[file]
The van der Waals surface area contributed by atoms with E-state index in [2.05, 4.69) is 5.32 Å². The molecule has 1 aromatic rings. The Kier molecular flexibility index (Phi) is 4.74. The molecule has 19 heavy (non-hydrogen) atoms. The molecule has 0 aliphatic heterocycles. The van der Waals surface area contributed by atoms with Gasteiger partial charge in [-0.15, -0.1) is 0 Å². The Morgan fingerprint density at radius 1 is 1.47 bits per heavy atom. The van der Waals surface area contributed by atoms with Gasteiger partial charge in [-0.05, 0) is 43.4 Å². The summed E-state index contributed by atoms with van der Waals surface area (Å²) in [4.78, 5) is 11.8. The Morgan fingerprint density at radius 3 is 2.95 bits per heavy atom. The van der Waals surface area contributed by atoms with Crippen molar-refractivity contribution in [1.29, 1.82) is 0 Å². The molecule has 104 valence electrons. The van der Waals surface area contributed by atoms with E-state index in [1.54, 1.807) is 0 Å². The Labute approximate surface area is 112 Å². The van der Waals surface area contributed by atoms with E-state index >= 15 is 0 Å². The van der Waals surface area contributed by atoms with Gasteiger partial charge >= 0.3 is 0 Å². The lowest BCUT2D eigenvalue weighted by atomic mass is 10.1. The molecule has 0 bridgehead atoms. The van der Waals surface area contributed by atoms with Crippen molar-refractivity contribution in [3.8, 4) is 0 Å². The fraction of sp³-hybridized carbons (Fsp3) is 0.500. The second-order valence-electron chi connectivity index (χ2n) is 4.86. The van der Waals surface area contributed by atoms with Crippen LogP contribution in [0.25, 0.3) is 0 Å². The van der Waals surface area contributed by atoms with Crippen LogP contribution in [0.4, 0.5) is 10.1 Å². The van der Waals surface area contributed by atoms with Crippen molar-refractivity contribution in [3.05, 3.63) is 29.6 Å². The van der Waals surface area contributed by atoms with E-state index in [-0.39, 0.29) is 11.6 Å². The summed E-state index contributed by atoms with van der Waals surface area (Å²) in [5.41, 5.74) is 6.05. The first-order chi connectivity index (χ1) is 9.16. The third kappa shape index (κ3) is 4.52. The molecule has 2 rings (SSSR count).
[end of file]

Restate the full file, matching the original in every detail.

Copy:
The van der Waals surface area contributed by atoms with E-state index in [2.05, 4.69) is 5.32 Å². The molecule has 1 aromatic rings. The Kier molecular flexibility index (Phi) is 4.74. The molecule has 19 heavy (non-hydrogen) atoms. The molecule has 0 aliphatic heterocycles. The van der Waals surface area contributed by atoms with Gasteiger partial charge in [-0.15, -0.1) is 0 Å². The Morgan fingerprint density at radius 1 is 1.47 bits per heavy atom. The van der Waals surface area contributed by atoms with Gasteiger partial charge in [-0.05, 0) is 43.4 Å². The summed E-state index contributed by atoms with van der Waals surface area (Å²) in [4.78, 5) is 11.8. The Morgan fingerprint density at radius 3 is 2.95 bits per heavy atom. The van der Waals surface area contributed by atoms with Crippen molar-refractivity contribution in [1.29, 1.82) is 0 Å². The molecule has 104 valence electrons. The van der Waals surface area contributed by atoms with E-state index in [1.54, 1.807) is 0 Å². The Labute approximate surface area is 112 Å². The van der Waals surface area contributed by atoms with E-state index >= 15 is 0 Å². The van der Waals surface area contributed by atoms with Gasteiger partial charge >= 0.3 is 0 Å². The lowest BCUT2D eigenvalue weighted by atomic mass is 10.1. The molecule has 0 bridgehead atoms. The van der Waals surface area contributed by atoms with Crippen molar-refractivity contribution in [3.8, 4) is 0 Å². The fraction of sp³-hybridized carbons (Fsp3) is 0.500. The second-order valence-electron chi connectivity index (χ2n) is 4.86. The van der Waals surface area contributed by atoms with Crippen LogP contribution in [0.25, 0.3) is 0 Å². The van der Waals surface area contributed by atoms with Crippen LogP contribution in [0.4, 0.5) is 10.1 Å². The van der Waals surface area contributed by atoms with Crippen molar-refractivity contribution in [3.05, 3.63) is 29.6 Å². The van der Waals surface area contributed by atoms with E-state index in [-0.39, 0.29) is 11.6 Å². The summed E-state index contributed by atoms with van der Waals surface area (Å²) in [5.41, 5.74) is 6.05. The first-order chi connectivity index (χ1) is 9.16. The third kappa shape index (κ3) is 4.52. The molecule has 2 rings (SSSR count).